Vol. 17, No. 17 Week of April 22, 2012
Providing coverage of Alaska and northern Canada's oil and gas industry

Pipe dreams showdown

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Kinder Morgan proposes larger-than-expected line to Vancouver for Alberta crude

Gary Park

For Petroleum News

The all-out contest to open new markets for Alberta crude oil producers, who are losing an estimated C$18 billion a year because of current export bottlenecks, and the battle against the rising tide of pipeline projects has reached a crescendo.

Kinder Morgan has emerged from virtual obscurity with plans to almost triple capacity on its Trans Mountain system from Alberta to the Pacific Coast, joining rivals TransCanada and Enbridge in the conflict over the shipment of oil sands crude to the Texas Gulf Coast and Asia.

After two years of low-key negotiations with potential shippers, Kinder Morgan has disclosed its plans to seek regulatory approval to enlarge Trans Mountain to 850,000 barrels per day from its current 300,000 bpd, setting the stage for what will be the ultimate showdown over pipelines and tankers in the British Columbia region.

The little-known Trans Mountain system has been operating for decades, carrying crude to a Washington state refinery and Port Metro Vancouver for shipment to California and Asia.

But there is no longer anywhere for it to hide. By targeting an addition of 550,000 bpd, Kinder Morgan has surpassed the 525,000 bpd planned for Enbridge’s Northern Gateway proposal.

It now hopes to file an application with Canada’s National Energy Board in 2014, start construction in 2016 and commence shipments in 2017, close to the schedule set for Northern Gateway.

Support exists

The indications are that both projects have enough support to succeed.

During an extended open season, Kinder Morgan received binding commercial support for 660,000 bpd of pipeline capacity, all for 20-year terms.

Ian Anderson, Kinder Morgan’s Canadian president, said the level of commitment equates to about 25 to 30 tankers a month (compared with the current five to 10) loading at the Westridge terminal in Port Metro Vancouver and navigating through a densely populated area to the Pacific Ocean.

He said the proposal has attracted so much interest from customers because it offers new access in Asia through a facility that already exists.

Anderson said the port, facilities, tanker pilots, tug operators and first-responders are already in place, supporting a belief that expansion of Trans Mountain and the Westridge terminal “has merit … and is a feasible way to go.”

He said Kinder Morgan also has the backing of the Alberta government and Canadian Prime Minister Stephen Harper.

“We share respectful, open relationships with many communities and organizations interested in our business,” Anderson said. “We are committed to an 18- to 24-month inclusive, extensive and thorough engagement of all aspects of the project with local communities along the proposed route and marine corridor …”

He said Kinder Morgan will consider providing financial support to communities for environmental initiatives.

Testing to come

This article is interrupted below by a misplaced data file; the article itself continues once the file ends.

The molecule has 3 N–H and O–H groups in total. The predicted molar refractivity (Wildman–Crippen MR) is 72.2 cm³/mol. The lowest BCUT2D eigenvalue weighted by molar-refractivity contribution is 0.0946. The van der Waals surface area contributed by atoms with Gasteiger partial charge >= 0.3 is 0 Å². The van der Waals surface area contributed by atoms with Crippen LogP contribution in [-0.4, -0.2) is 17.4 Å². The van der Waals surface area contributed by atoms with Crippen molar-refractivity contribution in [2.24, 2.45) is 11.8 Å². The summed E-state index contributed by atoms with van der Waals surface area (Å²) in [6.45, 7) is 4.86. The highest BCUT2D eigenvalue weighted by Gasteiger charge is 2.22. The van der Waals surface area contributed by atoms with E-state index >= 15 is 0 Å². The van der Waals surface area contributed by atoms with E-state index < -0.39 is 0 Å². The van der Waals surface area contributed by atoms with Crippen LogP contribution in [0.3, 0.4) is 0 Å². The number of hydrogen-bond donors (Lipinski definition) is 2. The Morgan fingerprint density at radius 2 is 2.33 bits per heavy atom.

But Anderson`s confidence that the people of British Columbia will ultimately support Kinder Morgan’s proposal is about to be tested.

Opposition to Northern Gateway from First Nations, environmentalists, landowners and municipal governments took years to surface, but has now coalesced into a formidable challenge.

Feeding off that campaign, the same groups, bolstered by municipal governments in the Greater Vancouver region, have wasted no time tackling Kinder Morgan, setting the stage for a battle that could rival U.S. opposition to TransCanada’s Keystone XL pipeline and far exceed Northern Gateway, which directly affects a small and scattered population.

Ben West, a spokesman for the Wilderness Committee, said the 40 percent increase in what Kinder Morgan had originally talked about will only strengthen public efforts to halt the project he described as “simply outrageous.”

“Every new tanker that is in (Port Metro Vancouver) is carrying at least two to three times as much crude as the Exxon Valdez spilled. More tankers mean more risk,” he said.

Opposition from Vancouver

Vancouver Mayor Gregor Robertson said he does not believe the people of his city endorse a “huge oil port. … It is totally at odds with our city brand and our identity and ethic.”

“I am fiercely opposed to (an increased number of tankers) in Vancouver’s harbor. We are gearing up as a city to deal with this, working with other local governments in the region and around the southern coast,” he said.

Burnaby Mayor Derek Corrigan said the Kinder Morgan plan is a wrong-headed decision that will generate no economic benefit for his city.

“We are well aware of the potential dangers and even when people claim to have all the safety procedures in place human error can cause a serious problem,” he said.

Corrigan acknowledged that the Canadian and British Columbia governments can override local concerns, but argued the Trans Mountain proposal is so politically charged that Kinder Morgan faces many obstacles.

A spokesman for Kinder Morgan conceded the company faces a “lot of work speaking to landowners and people on the (pipeline) right-of-way.”

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